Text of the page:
Some Pregnant Women can Take Aspirin, Recommends US

by Himabindu Venkatakrishnan on  April 9, 2014 at 1:00 PM Medico Legal News   - G J E 4
Low-dose aspirin can benefit a small subset of pregnant women to prevent the potentially life-threatening complication called pre-eclampsia, said US health authorities on Tuesday.
Some Pregnant Women can Take Aspirin, Recommends US
Some Pregnant Women can Take Aspirin, Recommends US

Women with diabetes, chronic hypertension, those carrying multiple fetuses or who have a history of pre-eclampsia in prior pregnancies could benefit from starting a regimen of low-dose aspirin after their first trimester, said the US Preventive Services Task Force.

"Low-dose aspirin (range, 50 to 160 mg/day) reduced the risk for pre-eclampsia by 24 percent in clinical trials," said a USPTF statement.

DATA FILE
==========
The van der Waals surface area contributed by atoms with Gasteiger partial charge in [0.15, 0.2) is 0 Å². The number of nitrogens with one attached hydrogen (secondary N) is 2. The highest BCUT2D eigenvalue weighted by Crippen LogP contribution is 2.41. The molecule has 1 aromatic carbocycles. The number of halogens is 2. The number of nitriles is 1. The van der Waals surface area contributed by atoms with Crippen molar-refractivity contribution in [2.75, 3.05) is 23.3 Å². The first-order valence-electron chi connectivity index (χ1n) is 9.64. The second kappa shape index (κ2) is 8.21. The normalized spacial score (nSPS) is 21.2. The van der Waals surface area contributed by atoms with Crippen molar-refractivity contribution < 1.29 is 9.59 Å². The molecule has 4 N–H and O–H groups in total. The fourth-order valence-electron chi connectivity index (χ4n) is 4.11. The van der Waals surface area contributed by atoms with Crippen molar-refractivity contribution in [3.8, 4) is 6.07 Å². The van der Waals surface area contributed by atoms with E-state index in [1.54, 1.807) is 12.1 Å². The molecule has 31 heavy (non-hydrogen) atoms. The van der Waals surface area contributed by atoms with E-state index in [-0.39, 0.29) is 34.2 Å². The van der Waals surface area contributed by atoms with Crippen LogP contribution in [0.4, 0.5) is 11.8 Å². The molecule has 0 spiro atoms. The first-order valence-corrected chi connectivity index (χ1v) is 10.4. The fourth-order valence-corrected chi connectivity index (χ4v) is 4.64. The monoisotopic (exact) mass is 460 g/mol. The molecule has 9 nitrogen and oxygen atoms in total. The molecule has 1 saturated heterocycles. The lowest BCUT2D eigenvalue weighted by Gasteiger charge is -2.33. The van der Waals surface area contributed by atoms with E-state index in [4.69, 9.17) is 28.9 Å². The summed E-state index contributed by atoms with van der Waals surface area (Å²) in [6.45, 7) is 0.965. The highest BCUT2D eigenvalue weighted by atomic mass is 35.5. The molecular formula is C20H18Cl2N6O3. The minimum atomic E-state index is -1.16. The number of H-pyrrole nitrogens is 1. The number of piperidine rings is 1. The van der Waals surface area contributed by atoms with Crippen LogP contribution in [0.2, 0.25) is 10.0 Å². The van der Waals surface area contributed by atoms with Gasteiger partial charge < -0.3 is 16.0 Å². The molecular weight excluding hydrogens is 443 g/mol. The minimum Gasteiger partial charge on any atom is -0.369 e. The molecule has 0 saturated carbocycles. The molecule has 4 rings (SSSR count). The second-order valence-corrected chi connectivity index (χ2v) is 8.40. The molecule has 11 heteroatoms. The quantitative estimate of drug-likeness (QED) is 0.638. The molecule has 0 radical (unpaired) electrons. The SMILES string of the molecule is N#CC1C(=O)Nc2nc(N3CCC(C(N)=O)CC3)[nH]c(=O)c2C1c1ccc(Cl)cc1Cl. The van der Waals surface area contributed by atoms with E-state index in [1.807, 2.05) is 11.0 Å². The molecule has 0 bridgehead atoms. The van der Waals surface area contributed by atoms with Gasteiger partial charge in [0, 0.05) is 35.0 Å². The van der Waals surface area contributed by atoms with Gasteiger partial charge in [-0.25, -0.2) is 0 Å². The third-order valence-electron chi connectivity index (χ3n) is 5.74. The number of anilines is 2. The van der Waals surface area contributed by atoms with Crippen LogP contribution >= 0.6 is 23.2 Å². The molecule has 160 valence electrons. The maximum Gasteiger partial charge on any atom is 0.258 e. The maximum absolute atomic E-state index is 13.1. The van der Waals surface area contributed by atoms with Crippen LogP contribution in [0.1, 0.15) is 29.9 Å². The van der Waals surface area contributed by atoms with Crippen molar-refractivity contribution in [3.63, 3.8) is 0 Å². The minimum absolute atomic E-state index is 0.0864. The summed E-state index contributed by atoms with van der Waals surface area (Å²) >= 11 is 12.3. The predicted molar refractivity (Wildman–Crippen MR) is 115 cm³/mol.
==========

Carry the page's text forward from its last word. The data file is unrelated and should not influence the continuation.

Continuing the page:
Daily low-dose aspirin "also reduced the risk for preterm birth by 14 percent" and cut the risk by 20 percent of a complication that makes delays babies' growth.

The use of low dose aspirin appeared to cause no short-term harm in 19 randomized controlled trials analyzed.

The recommendations only apply to women at high risk of pre-eclampsia, a condition which affects between two and eight percent of pregnancies worldwide.

Pre-eclampsia is blamed for about 15 percent of all preterm births, and can be fatal to the mother and child.

The syndrome is marked by a sudden increase in a pregnant women's blood pressure after 20 weeks gestation, and can affect the woman's kidneys, liver and brain.

The recommendations were published in the Annals of Internal Medicine.

Source: AFP

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